Lymphoedema is the accumulation of tissue fluid in the extracellular compartment (Interstitial space) due to impaired drainage of lymph in the presence of normal capillary function.

Commonly lymphoedema is seen in the lower limbs, but can be seen in the upper limbs and scrotum. In the upper limbs it is particularly seen in post-mastectomy patients.

Characteristics of lymphoedema

  • Protein rich fluid
  • Confined to the epifasical space (Skin and subcutaneous tissues)
    • Muscles compartments are free of oedema
  • Defect in lymphatic drainage
  • Normal capillary function 
Causes Of Lymphoedema
  • Primary
    • Familial 
      • Lymphoedema congenital (Less than 1 year of age)
        • Milroy’s disease
          • Inheritance – Autosomal dominant 
          • Mutation in the FLT4 gene
          • Bilateral disease
          • Brawny edema of both lower limbs
            • (Brawny oedema – Swelling offers resistance but leaves no impressions)
          • Develops from birth or before puberty
      • Lymphoedema precox (1 – 35 years of age)
        • Meige disease 
          • Inheritance – Autosomal dominant 
          • But no genes are associated with Meige disease
          • Lymphoedema develops around puberty 
            • Unilateral / bilateral disease 
            • Upper limbs can also be affected
          • Develops between puberty and before 35 years of age
      • Lymphoedema tada (After 35 years of age)
        • Associated with obesity
        • Lymph nodes are replaced by fibrofatty tissues
    • Syndromic 
      • Klippel-Trenaunay syndrome
        • Inheritance – Sporadic
        • Characterized by….
          • Congenital varicose veins present 
          • Lymphoedema 
          • Limb length discrepancy – Leading to limping gait
      • Lymphedema distichiasis syndrome
        • Inheritance – Autosomal dominant 
        • Mutation of the FOXC2 gene
        • Characterized by….
          • Lymphoedema – Develops around puberty
          • Extra eyelashes
  • Secondary
    • Infection 
      • Parasitic infection (Filariasis)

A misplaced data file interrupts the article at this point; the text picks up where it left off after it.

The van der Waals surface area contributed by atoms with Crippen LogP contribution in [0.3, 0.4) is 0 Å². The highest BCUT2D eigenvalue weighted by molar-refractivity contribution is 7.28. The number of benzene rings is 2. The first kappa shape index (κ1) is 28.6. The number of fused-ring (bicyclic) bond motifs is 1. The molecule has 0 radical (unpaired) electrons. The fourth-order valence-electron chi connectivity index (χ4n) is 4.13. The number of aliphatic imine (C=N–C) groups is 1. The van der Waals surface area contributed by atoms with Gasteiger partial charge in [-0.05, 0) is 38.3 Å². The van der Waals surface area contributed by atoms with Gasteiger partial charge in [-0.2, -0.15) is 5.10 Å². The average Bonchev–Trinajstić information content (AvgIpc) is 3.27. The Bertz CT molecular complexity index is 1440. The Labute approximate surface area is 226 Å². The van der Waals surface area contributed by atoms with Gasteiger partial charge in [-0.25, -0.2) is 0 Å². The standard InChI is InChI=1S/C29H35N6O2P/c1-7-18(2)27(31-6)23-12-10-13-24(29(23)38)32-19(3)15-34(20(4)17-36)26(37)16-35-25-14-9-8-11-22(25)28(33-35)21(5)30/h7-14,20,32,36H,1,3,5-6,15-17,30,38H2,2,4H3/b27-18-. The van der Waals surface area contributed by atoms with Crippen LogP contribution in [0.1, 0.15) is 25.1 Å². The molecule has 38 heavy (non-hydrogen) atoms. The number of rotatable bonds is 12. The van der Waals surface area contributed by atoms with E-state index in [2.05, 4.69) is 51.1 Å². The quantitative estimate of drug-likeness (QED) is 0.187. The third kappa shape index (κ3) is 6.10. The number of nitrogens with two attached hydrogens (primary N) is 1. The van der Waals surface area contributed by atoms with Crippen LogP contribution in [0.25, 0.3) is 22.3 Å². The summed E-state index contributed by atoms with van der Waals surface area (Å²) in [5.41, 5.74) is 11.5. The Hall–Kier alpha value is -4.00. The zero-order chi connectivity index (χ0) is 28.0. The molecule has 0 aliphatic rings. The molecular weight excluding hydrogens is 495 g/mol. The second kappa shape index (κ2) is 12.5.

• Bacterial infection 
    • Lymphatic malignancy 
    • Following groin or axillary surgery
    • Radiotherapy to lymph nodes
    • Surgical removal of lymph nodes 



Stages Of Lymphoedema
  • Stage 1 
    • Soft pitting oedema
      • Due to accumulation of lymph in the interstitial space
  • Stage 2
    • Oedema become more pronounced 
    • Develops non pitting oedema
    • Soft to firm in consistency 
      • Accumulation of fibroblasts, adipocytes and macrophages in the affected tissues causing an inflammatory reaction leading to structural changes in the tissues
  • Stage 3 
    • Skin changes (Fibrosis, papillae formation, scarring)
      • Inflammatory process further damages the functioning lymphatics 
      • Progressive worsening of lymphatic drainage
Clinical Presentation Of  Lymphoedema
  • Swelling of the limb
    • Loss of ankle contour 
    • Buffalo hump on the dorsum of the foot 
    • Initially develops pitting oedema which becomes non pitting oedema later on 
  • Pain in the affected site
    • Dull aching / bursting / burning paint  
  • Paraesthesia (Pins and needles sensation)
  • Concomitant infective episodes
  • Skin changes 
    • Fibrosis
    • Dermal thickening
    • Ezcema
  • Stemmer’s sign
    • Early sign of lymphoedema 
    • Skin cannot be pinched on the dorsum of the second toe
      • Due to subcutaneous fibrosis 

Stemmers sign

Fig : Stemmer’s Sign

Investigations Of Lymphoedema
  • Usually it is a clinical diagnosis
  • But in case of uncertainty, investigations may be required
  • Lymphoscintigraphy
    • Radioactive substance is injected subcutaneously into the foot, 
    • Monitor its progression using a gamma camera
    • A delay in transit – Confirms the diagnosis
  • Lymphangiography
    • Done prior to lymphatic reconstruction
    • Radio-opaque dye is inserted into a lymphatic channel in the lower limb under direct exposure 
    • Radiographs are taken to visualize the lymphatic system
Treatment Of Lymphoedema
  • Conservative management 
    • Elevation of the limb
    • Compression with pressure bandages and stockings
    • Lymphopress 
      • Serial pneumatic compression device 
    • Identify and treat the cause 
    • Antibiotics – Infections should be identified early and treated aggressively (Cellulitis)
    • No place for diuretics
  • Surgery – Poor outcome
    • Indications for surgery 
      • Failure of conservative management 
      • Marked disability
      • Deformity of the limb
      • Proximal lymphatic obstruction with patent distal lymphatics 
      • Lymphocutaneous fistulae
      • Megalymphatics
    • Surgical procedures
      • Homan’s procedure
        • Debulking surgery
        • Overlying skin is preserved and is used for primary closure of the wound
        • Wedge of tissue is removed 
        • Limb is reduced by a third
        • Overlying skin has to be in good condition
      • Charles’ operation
        • Debulking surgery 
        • All skin and subcutaneous tissue is removed up to the deep fascia
        • Split skin grafts are used for closure of the exposed fascia 
        • Greater reduction than Homan’s procedure
        • Done in cases where overlying skin is not in good condition
      • Lymphovenous anastamosis
        • By pass procedure 
        • Done when there is proximal obstruction with patent distal lymphatics 
        • Lymphatic channels are anastamosed to the subdermal venules 
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